On appeal from Superior Court of New Jersey, Law Division, Atlantic County, Docket No. L- 69-67.
Before Judges Havey, Braithwaite and Coburn.
The opinion of the court was delivered by: Havey, P.J.A.D.
NOT FOR PUBLICATION WITHOUT THE APPROVAL OF THE APPELLATE DIVISION
Argued September 17, 2001
This is a failure-to-warn, product liability case. Plaintiff Margaret Vassallo*fn1 alleges that, while working as a sewing worker at the State of New Jersey's Woodbine Development Center, she was exposed to a product called "Resisto marking ink," produced by defendant American Code and Marking Ink, Inc., and distributed by defendant Natmar Services Corporation. She claims that the exposure to the ink caused her to suffer severe personal injuries, including pulmonary, cerebral, cardiovascular and psychiatric disorders. The trial court granted defendants summary judgment, concluding that plaintiff's experts' reports failed to present a causation nexus between plaintiff's exposure to the product and her conditions. The court also denied plaintiff's motion for reconsideration. We reverse and remand for an N.J.R.E. 104 hearing.
Considering the evidence in a light most favorable to plaintiff, Brill v. Guardian Life Ins. Co. of Am., 142 N.J. 520 (1995), these are the facts. In October 1988, while working at the State's Woodbine Development Center, plaintiff was exposed to Dursban, a pesticide. She experienced dizziness, headaches, nausea, congestion, sore throat, chest tightness, cough, and eye irritation. Plaintiff was diagnosed with an upper respiratory tract infection and was treated with antibiotics. However, her condition worsened. In 1989 through 1990, plaintiff was evaluated and treated by a series of physicians and psychiatrists. In February 1990, she was evaluated by Dr. Elissa Ann Favato, an internist specializing in occupational disease. Dr. Favato concluded that plaintiff's symptoms were related to her exposure to Dursban, and that she suffered from multiple chemical sensitivity disorder (MCSD), an acquired disorder characterized by oversensitivity to "unrelated" chemical compounds "at doses far below those established in the general population to cause harmful effects." Dr. Favato recommended that plaintiff work in a chemically-free environment.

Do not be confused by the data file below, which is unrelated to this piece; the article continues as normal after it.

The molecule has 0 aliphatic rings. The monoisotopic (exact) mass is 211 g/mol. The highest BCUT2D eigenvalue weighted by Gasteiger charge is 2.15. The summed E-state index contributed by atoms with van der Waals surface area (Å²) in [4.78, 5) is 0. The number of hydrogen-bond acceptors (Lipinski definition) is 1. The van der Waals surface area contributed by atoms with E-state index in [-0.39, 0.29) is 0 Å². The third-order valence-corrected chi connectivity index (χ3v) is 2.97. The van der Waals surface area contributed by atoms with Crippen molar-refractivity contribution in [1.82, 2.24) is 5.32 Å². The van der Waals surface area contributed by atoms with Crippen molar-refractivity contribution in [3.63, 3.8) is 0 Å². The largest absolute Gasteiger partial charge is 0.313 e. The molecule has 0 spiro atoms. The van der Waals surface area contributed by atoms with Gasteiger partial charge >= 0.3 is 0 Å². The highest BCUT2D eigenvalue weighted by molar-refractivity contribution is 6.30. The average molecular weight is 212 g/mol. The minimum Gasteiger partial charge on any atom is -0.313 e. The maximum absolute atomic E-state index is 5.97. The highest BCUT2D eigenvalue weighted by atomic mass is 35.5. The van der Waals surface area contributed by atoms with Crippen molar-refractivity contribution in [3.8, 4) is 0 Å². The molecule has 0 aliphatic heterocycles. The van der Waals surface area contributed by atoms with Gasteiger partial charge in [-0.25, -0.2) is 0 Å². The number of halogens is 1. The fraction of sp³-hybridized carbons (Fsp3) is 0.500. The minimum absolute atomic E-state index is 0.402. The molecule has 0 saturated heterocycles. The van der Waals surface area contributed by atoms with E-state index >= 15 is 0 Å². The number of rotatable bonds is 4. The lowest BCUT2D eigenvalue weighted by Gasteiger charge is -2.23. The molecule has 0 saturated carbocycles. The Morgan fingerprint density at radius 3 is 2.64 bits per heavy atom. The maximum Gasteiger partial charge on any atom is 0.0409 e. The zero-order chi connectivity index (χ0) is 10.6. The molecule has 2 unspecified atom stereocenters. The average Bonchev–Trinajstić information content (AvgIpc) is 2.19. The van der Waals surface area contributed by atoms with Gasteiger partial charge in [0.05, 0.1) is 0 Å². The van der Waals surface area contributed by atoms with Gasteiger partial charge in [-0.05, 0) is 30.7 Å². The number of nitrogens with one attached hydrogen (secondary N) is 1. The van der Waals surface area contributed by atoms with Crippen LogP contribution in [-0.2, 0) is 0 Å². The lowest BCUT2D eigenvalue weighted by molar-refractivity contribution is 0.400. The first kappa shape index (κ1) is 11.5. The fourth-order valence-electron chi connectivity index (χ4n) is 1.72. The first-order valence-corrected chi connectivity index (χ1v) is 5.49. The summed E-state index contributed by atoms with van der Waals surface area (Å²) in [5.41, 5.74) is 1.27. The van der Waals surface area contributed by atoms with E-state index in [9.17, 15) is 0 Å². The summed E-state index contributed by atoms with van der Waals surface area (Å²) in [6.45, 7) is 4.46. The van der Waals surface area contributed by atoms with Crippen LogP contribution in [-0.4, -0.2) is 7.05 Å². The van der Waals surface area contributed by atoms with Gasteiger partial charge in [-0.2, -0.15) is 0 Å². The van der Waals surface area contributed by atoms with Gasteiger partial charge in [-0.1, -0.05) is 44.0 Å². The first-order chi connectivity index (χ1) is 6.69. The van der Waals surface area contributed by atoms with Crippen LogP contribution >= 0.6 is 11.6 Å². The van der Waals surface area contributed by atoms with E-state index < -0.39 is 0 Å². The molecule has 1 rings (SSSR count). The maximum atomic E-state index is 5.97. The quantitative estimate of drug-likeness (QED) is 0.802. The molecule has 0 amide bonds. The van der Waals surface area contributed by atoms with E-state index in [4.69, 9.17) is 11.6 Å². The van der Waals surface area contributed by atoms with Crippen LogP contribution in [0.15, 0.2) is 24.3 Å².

In May 1990, plaintiff was transferred to the State's North Princeton Development Center in Skillman, where she worked as a sewing worker. Part of her work involved marking clothing with labels using a heat seal machine and an ink marking device. That procedure involved the use of a labeling machine pressed onto ink pads. Plaintiff manually re-inked the pad with Resisto marking ink by using a small plastic applicator with a nozzle. She would thereupon use a heat sealing device to permanently label the clothing. According to plaintiff, she spent approximately twenty-five percent of her time marking clothing by use of the ink device and heater.
In the summer of 1993, plaintiff began suffering from dizzy spells and chest pains while employing the inking device. Her eyes started to burn, and the burning sensation would abate when she was at home. During the period she worked at Skillman, the ventilation system failed on two occasions, and the ink marking machine malfunctioned. As a result, ink would often spill onto her hands. By June 1995, plaintiff began experiencing episodes of chronic sore throat, laryngitis, diarrhea, continued chest pains and burning sensation in her eyes.